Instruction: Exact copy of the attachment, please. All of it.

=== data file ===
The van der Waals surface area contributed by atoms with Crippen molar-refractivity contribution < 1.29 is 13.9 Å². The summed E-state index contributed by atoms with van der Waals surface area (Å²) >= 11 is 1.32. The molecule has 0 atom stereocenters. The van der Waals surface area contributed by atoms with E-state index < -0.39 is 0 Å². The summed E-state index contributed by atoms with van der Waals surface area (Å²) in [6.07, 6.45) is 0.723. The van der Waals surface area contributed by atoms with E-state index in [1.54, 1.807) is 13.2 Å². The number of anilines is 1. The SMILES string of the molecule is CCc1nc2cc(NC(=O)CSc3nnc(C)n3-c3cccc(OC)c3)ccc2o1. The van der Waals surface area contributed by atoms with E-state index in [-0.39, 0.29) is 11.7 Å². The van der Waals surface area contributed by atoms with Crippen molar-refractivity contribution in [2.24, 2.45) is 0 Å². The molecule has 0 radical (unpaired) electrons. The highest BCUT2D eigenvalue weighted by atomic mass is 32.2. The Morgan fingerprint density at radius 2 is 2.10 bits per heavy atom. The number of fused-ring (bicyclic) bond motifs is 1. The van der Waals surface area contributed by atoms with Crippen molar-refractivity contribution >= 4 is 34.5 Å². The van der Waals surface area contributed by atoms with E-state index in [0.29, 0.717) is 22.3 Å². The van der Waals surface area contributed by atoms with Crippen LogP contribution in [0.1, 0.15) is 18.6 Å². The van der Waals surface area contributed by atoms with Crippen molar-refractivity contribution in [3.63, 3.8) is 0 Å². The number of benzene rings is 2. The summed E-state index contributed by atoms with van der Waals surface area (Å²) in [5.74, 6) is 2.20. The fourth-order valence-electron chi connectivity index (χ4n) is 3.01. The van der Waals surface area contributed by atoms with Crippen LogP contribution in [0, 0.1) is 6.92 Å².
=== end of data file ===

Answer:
The van der Waals surface area contributed by atoms with Crippen molar-refractivity contribution < 1.29 is 13.9 Å². The summed E-state index contributed by atoms with van der Waals surface area (Å²) >= 11 is 1.32. The molecule has 0 atom stereocenters. The van der Waals surface area contributed by atoms with E-state index < -0.39 is 0 Å². The summed E-state index contributed by atoms with van der Waals surface area (Å²) in [6.07, 6.45) is 0.723. The van der Waals surface area contributed by atoms with E-state index in [1.54, 1.807) is 13.2 Å². The number of anilines is 1. The SMILES string of the molecule is CCc1nc2cc(NC(=O)CSc3nnc(C)n3-c3cccc(OC)c3)ccc2o1. The van der Waals surface area contributed by atoms with E-state index in [-0.39, 0.29) is 11.7 Å². The van der Waals surface area contributed by atoms with Crippen molar-refractivity contribution in [2.24, 2.45) is 0 Å². The molecule has 0 radical (unpaired) electrons. The highest BCUT2D eigenvalue weighted by atomic mass is 32.2. The Morgan fingerprint density at radius 2 is 2.10 bits per heavy atom. The number of fused-ring (bicyclic) bond motifs is 1. The van der Waals surface area contributed by atoms with Crippen molar-refractivity contribution >= 4 is 34.5 Å². The van der Waals surface area contributed by atoms with E-state index in [0.29, 0.717) is 22.3 Å². The van der Waals surface area contributed by atoms with Crippen LogP contribution in [0.1, 0.15) is 18.6 Å². The van der Waals surface area contributed by atoms with Crippen molar-refractivity contribution in [3.63, 3.8) is 0 Å². The number of benzene rings is 2. The summed E-state index contributed by atoms with van der Waals surface area (Å²) in [5.74, 6) is 2.20. The fourth-order valence-electron chi connectivity index (χ4n) is 3.01. The van der Waals surface area contributed by atoms with Crippen LogP contribution in [0, 0.1) is 6.92 Å².